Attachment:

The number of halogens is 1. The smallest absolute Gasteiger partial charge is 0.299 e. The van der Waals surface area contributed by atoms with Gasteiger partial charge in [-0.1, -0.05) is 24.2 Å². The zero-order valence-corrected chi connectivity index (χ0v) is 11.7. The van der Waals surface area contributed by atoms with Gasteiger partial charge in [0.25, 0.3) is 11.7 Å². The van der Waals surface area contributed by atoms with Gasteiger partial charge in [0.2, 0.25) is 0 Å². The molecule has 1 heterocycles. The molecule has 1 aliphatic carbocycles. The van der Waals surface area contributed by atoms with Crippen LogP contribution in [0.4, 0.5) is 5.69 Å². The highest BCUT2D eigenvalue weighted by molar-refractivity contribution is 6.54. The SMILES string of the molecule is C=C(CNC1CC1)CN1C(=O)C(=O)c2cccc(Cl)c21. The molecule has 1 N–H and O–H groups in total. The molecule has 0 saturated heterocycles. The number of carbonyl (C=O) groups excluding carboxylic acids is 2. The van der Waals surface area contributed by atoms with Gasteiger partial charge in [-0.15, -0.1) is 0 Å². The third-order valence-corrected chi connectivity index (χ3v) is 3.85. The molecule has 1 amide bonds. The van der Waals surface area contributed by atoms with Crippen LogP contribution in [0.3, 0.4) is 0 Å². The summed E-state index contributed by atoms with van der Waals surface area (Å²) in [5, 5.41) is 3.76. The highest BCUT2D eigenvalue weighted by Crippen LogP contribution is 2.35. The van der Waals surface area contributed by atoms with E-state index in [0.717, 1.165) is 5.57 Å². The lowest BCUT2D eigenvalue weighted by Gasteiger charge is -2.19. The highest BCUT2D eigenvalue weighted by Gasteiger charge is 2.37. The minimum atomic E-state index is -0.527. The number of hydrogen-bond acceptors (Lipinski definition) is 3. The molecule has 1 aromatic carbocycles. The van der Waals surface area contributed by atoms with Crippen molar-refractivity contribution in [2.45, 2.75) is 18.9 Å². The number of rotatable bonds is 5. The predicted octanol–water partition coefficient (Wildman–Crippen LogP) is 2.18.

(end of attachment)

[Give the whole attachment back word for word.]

The number of halogens is 1. The smallest absolute Gasteiger partial charge is 0.299 e. The van der Waals surface area contributed by atoms with Gasteiger partial charge in [-0.1, -0.05) is 24.2 Å². The zero-order valence-corrected chi connectivity index (χ0v) is 11.7. The van der Waals surface area contributed by atoms with Gasteiger partial charge in [0.25, 0.3) is 11.7 Å². The van der Waals surface area contributed by atoms with Gasteiger partial charge in [0.2, 0.25) is 0 Å². The molecule has 1 heterocycles. The molecule has 1 aliphatic carbocycles. The van der Waals surface area contributed by atoms with Crippen LogP contribution in [0.4, 0.5) is 5.69 Å². The highest BCUT2D eigenvalue weighted by molar-refractivity contribution is 6.54. The SMILES string of the molecule is C=C(CNC1CC1)CN1C(=O)C(=O)c2cccc(Cl)c21. The molecule has 1 N–H and O–H groups in total. The molecule has 0 saturated heterocycles. The number of carbonyl (C=O) groups excluding carboxylic acids is 2. The van der Waals surface area contributed by atoms with Gasteiger partial charge in [-0.15, -0.1) is 0 Å². The third-order valence-corrected chi connectivity index (χ3v) is 3.85. The molecule has 1 amide bonds. The van der Waals surface area contributed by atoms with Crippen LogP contribution in [0.3, 0.4) is 0 Å². The summed E-state index contributed by atoms with van der Waals surface area (Å²) in [5, 5.41) is 3.76. The highest BCUT2D eigenvalue weighted by Crippen LogP contribution is 2.35. The van der Waals surface area contributed by atoms with E-state index in [0.717, 1.165) is 5.57 Å². The lowest BCUT2D eigenvalue weighted by Gasteiger charge is -2.19. The highest BCUT2D eigenvalue weighted by Gasteiger charge is 2.37. The minimum atomic E-state index is -0.527. The number of hydrogen-bond acceptors (Lipinski definition) is 3. The molecule has 1 aromatic carbocycles. The van der Waals surface area contributed by atoms with Crippen molar-refractivity contribution in [2.45, 2.75) is 18.9 Å². The number of rotatable bonds is 5. The predicted octanol–water partition coefficient (Wildman–Crippen LogP) is 2.18.